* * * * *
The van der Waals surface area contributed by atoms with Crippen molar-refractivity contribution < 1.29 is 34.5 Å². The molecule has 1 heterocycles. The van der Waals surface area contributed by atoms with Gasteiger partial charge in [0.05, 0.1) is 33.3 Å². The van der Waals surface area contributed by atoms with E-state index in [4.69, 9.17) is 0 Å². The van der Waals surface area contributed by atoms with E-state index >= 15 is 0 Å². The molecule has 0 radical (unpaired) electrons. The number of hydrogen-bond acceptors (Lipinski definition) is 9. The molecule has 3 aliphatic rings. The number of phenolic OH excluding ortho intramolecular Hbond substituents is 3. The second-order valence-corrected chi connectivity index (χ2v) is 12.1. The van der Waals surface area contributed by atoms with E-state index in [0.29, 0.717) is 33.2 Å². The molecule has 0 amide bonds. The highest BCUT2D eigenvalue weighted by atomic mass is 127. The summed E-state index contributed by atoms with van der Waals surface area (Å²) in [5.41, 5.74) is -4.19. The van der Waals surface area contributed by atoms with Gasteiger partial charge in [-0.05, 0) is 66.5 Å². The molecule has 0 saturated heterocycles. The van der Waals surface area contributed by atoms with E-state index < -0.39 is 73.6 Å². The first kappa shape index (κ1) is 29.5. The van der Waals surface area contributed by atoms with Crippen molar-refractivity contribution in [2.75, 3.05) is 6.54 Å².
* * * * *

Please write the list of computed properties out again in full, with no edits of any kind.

The van der Waals surface area contributed by atoms with Crippen molar-refractivity contribution < 1.29 is 34.5 Å². The molecule has 1 heterocycles. The van der Waals surface area contributed by atoms with Gasteiger partial charge in [0.05, 0.1) is 33.3 Å². The van der Waals surface area contributed by atoms with E-state index in [4.69, 9.17) is 0 Å². The van der Waals surface area contributed by atoms with E-state index >= 15 is 0 Å². The molecule has 0 radical (unpaired) electrons. The number of hydrogen-bond acceptors (Lipinski definition) is 9. The molecule has 3 aliphatic rings. The number of phenolic OH excluding ortho intramolecular Hbond substituents is 3. The second-order valence-corrected chi connectivity index (χ2v) is 12.1. The van der Waals surface area contributed by atoms with E-state index in [0.29, 0.717) is 33.2 Å². The molecule has 0 amide bonds. The highest BCUT2D eigenvalue weighted by atomic mass is 127. The summed E-state index contributed by atoms with van der Waals surface area (Å²) in [5.41, 5.74) is -4.19. The van der Waals surface area contributed by atoms with Gasteiger partial charge in [-0.05, 0) is 66.5 Å². The molecule has 0 saturated heterocycles. The van der Waals surface area contributed by atoms with E-state index < -0.39 is 73.6 Å². The first kappa shape index (κ1) is 29.5. The van der Waals surface area contributed by atoms with Crippen molar-refractivity contribution in [2.75, 3.05) is 6.54 Å².